Tucked away in the Chancellors Budget this week was the announcement that £1 billion from the Governments “Towns Fund” was to be distributed to 45 towns around the country in order to help them kick start regeneration.
After a lengthy process using a whole host of criteria whilst looking at 541 towns in 2020, the list of towns was whittled down to 101, including Harlow.
Regular readers of yourharlow will be aware that Harlow Council has put a lot in store in their bid for a sum of up to £25 million from this “Towns Fund”. It is most unfortunate to have to report that Harlow Council’s bid was not successful. Accusations have been made that preferential treatment has been given to areas with a Conservative MP but this clearly did not help Harlow’s case. Following on from the recent footsteps of the Council’s failed bid for £10 million from another Government fund, it is quite clear that the present administration aided by the Conservatives are clearly not doing enough to convince others of their vision for the future of the town centre.
Only last week Harlow Council was presented with a report to support the proposal to put £5 million of borrowed money into a £50 million regeneration pot of money. However it was lacking in specific proposals for the future of the Town Centre, other than to say more homes were needed as well as leisure and shopping opportunities. The Harlow Alliance Party believe that this lack of specific proposals is at the heart of why the two recent bids failed.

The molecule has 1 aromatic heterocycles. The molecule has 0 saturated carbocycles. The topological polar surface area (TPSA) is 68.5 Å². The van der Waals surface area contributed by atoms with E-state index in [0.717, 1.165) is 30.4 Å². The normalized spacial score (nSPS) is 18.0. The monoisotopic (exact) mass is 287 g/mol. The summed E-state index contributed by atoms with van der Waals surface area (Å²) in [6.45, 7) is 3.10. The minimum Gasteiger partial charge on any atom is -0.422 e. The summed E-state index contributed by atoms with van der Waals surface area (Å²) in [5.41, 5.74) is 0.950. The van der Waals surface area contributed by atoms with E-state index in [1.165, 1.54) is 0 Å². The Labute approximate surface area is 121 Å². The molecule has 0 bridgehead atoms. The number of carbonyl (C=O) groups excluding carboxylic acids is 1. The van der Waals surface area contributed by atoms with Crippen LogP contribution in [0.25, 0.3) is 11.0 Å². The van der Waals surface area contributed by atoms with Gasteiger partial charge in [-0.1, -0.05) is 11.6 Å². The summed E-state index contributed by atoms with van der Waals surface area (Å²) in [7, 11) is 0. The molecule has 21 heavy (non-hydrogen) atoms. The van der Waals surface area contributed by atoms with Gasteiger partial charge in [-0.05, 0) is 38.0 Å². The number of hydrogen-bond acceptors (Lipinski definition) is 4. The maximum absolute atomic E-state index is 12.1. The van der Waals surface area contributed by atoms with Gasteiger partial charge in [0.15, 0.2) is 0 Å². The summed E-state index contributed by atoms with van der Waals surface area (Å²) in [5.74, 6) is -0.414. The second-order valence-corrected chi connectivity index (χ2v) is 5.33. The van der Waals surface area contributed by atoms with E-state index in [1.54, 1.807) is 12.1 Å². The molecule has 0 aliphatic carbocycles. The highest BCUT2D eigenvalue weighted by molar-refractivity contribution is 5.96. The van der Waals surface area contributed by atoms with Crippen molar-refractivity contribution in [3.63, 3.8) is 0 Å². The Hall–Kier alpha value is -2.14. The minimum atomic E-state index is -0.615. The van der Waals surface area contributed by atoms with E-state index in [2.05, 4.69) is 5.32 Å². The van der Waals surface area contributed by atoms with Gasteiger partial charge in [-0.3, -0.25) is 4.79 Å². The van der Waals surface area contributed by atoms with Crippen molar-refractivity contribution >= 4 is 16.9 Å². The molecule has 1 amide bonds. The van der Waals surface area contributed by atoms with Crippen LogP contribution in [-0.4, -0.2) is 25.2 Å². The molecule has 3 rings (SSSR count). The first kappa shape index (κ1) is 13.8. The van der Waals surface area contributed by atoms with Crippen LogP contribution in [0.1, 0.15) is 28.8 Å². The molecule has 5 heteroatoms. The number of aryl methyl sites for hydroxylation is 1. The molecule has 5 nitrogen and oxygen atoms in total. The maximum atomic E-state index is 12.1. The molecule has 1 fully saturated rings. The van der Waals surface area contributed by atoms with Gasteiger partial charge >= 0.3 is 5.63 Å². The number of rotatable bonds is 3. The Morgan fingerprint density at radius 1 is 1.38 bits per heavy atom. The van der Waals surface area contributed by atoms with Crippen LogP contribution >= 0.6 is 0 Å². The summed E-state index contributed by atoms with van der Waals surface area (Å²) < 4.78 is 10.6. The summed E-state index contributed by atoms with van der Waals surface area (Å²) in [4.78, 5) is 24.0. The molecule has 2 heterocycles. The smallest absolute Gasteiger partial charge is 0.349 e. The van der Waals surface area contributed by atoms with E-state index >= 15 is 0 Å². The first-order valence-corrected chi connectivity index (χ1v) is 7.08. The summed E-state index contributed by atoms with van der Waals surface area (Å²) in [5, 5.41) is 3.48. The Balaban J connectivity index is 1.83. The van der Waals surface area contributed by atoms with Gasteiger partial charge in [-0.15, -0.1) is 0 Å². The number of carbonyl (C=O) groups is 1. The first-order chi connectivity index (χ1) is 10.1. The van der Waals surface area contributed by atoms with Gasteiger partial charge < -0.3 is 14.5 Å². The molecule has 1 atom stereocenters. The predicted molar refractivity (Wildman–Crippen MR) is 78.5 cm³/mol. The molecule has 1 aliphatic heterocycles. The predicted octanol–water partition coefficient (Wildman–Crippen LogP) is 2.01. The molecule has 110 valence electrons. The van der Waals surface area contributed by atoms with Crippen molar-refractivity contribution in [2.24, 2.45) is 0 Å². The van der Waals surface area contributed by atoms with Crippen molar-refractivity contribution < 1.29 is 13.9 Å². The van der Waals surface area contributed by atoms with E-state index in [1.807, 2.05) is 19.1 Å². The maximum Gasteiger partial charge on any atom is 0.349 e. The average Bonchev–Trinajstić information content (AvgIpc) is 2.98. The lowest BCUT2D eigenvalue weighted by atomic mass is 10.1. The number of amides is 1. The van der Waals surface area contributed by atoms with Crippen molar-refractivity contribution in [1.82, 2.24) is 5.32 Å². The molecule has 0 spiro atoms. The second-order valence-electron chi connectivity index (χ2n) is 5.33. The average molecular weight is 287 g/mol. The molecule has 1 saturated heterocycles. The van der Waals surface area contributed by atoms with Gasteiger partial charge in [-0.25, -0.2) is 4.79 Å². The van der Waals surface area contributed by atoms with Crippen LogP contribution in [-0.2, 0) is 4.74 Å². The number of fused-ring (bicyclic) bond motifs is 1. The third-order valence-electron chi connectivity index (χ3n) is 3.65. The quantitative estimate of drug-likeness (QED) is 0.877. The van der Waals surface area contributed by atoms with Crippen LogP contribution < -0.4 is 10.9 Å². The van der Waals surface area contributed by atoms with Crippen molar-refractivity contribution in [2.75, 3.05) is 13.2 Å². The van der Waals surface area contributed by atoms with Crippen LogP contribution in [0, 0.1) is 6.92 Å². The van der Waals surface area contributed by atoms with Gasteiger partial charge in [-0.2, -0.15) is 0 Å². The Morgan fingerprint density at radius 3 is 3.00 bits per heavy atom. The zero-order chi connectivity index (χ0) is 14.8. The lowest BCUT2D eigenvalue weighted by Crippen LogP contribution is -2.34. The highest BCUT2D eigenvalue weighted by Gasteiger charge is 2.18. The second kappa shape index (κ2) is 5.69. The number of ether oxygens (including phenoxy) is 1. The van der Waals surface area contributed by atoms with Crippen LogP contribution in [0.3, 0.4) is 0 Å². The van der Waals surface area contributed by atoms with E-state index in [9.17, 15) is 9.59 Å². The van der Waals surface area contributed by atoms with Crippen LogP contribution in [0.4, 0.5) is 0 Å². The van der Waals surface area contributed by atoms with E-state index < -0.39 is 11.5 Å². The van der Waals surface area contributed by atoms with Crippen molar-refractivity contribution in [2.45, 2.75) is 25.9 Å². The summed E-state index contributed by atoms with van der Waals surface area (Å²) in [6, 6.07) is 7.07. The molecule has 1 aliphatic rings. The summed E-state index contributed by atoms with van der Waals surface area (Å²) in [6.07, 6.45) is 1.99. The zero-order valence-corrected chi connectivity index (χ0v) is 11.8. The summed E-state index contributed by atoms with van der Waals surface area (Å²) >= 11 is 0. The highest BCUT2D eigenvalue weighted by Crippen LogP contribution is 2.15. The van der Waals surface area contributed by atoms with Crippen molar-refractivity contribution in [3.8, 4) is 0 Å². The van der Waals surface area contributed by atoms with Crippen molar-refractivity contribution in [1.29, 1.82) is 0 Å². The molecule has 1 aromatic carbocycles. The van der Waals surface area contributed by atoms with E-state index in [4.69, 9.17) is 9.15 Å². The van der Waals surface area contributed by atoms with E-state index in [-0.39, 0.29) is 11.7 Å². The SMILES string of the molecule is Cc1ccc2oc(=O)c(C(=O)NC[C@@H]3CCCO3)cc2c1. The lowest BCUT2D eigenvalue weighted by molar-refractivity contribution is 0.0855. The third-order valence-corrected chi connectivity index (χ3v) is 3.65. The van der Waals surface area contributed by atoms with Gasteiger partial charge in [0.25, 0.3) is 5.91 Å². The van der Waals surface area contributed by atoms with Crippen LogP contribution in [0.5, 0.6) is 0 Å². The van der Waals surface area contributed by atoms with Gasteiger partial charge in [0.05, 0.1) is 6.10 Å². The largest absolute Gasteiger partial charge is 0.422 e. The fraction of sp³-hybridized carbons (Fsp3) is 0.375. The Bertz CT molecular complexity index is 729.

You might have expected that the local Tories would be bemoaning this lost opportunity, but of course they have “signed up” to the same lack of specific proposals set out in this latest bid. Only the Harlow Alliance Party have set out a clear vision for the regeneration of the town centre. This includes the Council purchasing Market House and the land to the north of it, replacing it with a new 1000 seat theatre, exhibition centre and live music venue, turning the Post Office carpark into a large charging hub for electric vehicles, enclosing Broadwalk, creating space for a new library facing Market Square and improving the pedestrian access points into the town centre.